reputation to the last. For many years he preached in his turn at the Lord's-day morning lecture, in Monkwell-street, and also at the evening lecture in White's-ruw, Spitalfields. Mr. Guyse was of a very nervous habit, and subject to great dejection of spirits; and was incapacitated for preaching a considerable time before his death. His removal, more than two years before the death of his aged father, was a very affecting providence; and it was generally apprehended, would have so far depressed the spirits of the venerable parent, as to render him unfit for further service. But it pleased God in a remarkable manner to support him ; 90 that he endured the trial with composure, and cheerful acquiescence to the divine will. Mr. Guyse died at his house, in Artillery-lane, after a tedious illness, on the 8th of Dec. 1759, at the age of 54 years. He was interred in Bunhillfields, beneath a handsome tomb, where the remains of his mother had been deposited upwards of fourteen years before. Mr. Guyse was a tall, well-made man ; thick set; and his features well-proportioned. In the latter part of life, his complexion was strongly coloured with a yellow tinge.* We do not recollect that he ever appeared in print. A considerable time before his death, the late Dr. Stafford, was chosen co-pastor with his father.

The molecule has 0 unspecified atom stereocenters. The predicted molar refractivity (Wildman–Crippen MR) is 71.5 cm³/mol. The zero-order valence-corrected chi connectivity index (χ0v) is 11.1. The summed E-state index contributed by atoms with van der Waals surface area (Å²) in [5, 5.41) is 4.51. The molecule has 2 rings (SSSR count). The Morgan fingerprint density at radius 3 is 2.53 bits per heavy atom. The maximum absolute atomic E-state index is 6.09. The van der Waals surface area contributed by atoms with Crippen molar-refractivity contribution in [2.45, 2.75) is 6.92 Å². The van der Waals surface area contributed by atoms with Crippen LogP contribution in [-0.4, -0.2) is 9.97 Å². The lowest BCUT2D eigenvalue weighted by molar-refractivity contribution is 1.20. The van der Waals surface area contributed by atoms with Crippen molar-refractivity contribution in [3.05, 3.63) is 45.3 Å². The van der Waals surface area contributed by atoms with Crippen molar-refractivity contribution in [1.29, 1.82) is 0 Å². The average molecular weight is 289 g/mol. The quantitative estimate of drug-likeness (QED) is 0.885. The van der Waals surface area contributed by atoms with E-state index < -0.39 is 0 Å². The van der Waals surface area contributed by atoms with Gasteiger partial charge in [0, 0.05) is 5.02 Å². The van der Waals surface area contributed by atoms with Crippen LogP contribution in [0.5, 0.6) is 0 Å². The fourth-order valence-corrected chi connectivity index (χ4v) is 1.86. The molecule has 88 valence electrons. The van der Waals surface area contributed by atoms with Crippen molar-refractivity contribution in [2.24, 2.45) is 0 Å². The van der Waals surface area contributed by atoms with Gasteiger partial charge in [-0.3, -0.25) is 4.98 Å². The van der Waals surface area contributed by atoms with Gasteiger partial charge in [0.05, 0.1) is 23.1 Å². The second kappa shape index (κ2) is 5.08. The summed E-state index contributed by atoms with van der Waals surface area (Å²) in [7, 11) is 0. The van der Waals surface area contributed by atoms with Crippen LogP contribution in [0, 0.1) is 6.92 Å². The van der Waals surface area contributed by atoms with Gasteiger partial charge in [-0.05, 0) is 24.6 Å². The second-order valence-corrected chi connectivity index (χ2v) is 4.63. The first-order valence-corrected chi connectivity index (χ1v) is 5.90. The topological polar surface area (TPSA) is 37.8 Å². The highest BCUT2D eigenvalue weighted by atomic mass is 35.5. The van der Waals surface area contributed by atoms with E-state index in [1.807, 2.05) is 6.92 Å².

JOHN STAFFORD, D. D. was born in the month of August, 1788, in the town of Leicester. His ancestors, for many generations, were remarkable for zeal in supporting the great truths of the gospel ; which being transmitted to his immediate parents, they carefully instructed him, every Lord's-day, in the Assembly's catechism, pressing earnestly upon his attention, the practice of early piety. These seasonable admonitions, as it appears, made a lasting impression upon his mind, and he becanie experimentally acquainted with the grace of the gospel, which gave him
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NEW BROAD-STREET.- Independent.
unspeakable delight. This produced in him an ardent desire of communicating the same truths to others. Upon his going into the world, it appears that he lost all sense of religion, but his convictions again returned, and he was at length restored to a settled peace.